Session: #150

Theme & Session Format

1. Artefacts, Buildings & Ecofacts
Session format:
Regular session

Title & Content

The Archaeology of Luxury: Craftsmanship, Consumption, and Desirability in Archaeological Perspective
Luxury as a concept has had many and often conflicting meanings and connotations throughout history. Seen as morally dubious throughout Antiquity and the Middle Ages, it received a mostly positive spin beginning in the Early Modern period but is nowadays once more under critique. However, the archaeological record for most, if not all, periods is rich in evidence for the production, circulation, and consumption of differentiated crafted products imbued with added material, aesthetic, and social value.

In the interpretation of these goods and their significance, the anthropological language of ‘prestige’ has been dominant. In this session, we wish to explore the potential of ‘luxury’ as a complementary conceptual framework, drawing on recent research which highlighted desirability as a key feature of past high status material culture. This session aims to bring together case studies, from Antiquity and beyond, illustrating the complex interplay of material qualities and socially assigned values which set specific crafts and products aside as valuable, desirable, and ultimately luxurious.

Focusing on craft activities, we invite participants to reflect on the connections between production – including discussions of craftsmanship, specialization, and ‘branding’, and how they affect the perceived desirability of goods – and consumption, taken as a socially and politically laden phenomenon. Methodological discussions on how to identify and interpret luxury productions in the archaeological record are especially welcome, as are insights into the role of long-distance trade in creating trans-cultural languages of luxury.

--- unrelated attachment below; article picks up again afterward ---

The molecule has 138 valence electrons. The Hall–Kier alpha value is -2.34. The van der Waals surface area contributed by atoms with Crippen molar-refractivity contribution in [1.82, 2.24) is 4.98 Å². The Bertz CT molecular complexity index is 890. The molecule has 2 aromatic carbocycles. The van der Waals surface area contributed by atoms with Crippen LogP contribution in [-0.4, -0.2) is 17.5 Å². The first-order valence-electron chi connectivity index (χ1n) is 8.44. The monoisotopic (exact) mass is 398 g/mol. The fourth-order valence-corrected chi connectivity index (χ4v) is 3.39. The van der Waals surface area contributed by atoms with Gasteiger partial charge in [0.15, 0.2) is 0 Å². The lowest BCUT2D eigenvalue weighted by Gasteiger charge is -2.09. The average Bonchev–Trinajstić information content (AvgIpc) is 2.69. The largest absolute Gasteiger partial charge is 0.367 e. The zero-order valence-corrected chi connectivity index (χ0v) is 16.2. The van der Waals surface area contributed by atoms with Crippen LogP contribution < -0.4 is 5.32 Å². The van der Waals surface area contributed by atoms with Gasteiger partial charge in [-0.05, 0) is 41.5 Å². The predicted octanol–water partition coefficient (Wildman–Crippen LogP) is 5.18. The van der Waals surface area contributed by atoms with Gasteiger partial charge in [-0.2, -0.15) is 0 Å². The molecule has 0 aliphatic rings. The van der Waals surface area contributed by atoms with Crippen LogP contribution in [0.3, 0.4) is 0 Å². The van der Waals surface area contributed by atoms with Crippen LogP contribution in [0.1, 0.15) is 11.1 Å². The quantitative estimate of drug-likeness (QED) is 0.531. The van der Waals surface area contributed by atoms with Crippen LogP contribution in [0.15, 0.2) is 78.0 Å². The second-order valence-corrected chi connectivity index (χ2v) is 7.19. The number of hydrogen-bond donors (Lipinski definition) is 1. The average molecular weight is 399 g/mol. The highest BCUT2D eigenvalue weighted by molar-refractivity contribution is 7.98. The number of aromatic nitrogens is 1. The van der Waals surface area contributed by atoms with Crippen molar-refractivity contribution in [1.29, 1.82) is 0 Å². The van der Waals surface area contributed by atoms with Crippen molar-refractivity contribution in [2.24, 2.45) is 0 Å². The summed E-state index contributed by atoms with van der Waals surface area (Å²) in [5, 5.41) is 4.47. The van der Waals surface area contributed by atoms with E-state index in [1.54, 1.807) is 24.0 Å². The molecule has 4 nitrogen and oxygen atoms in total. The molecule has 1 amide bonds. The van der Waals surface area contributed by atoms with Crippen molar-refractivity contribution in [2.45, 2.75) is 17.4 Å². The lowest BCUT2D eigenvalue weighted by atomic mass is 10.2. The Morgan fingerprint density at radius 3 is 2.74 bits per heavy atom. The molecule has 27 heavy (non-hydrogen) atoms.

In promoting a cross-craft, cross-cultural, and integrated comparative approach, we hope to promote a reflection on luxury as a contextual, situational, and relational category and to explore its conceptual utility for an exploration of social relations, craft development and creative expression in the past.
Luxury Goods, Craftsmanship, Craft Specialization, Branding, Consumption, Regimes of Value
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Main organiser:
Francisco Gomes (Portugal) 1,2
Francesco Meo (Italy) 3
1. UNIARQ - Centre for Archaeology of the University of Lisbon
2. School of Arts and Humanities of the University of Lisbon
3. Department of Cultural Heritage of the University of Salento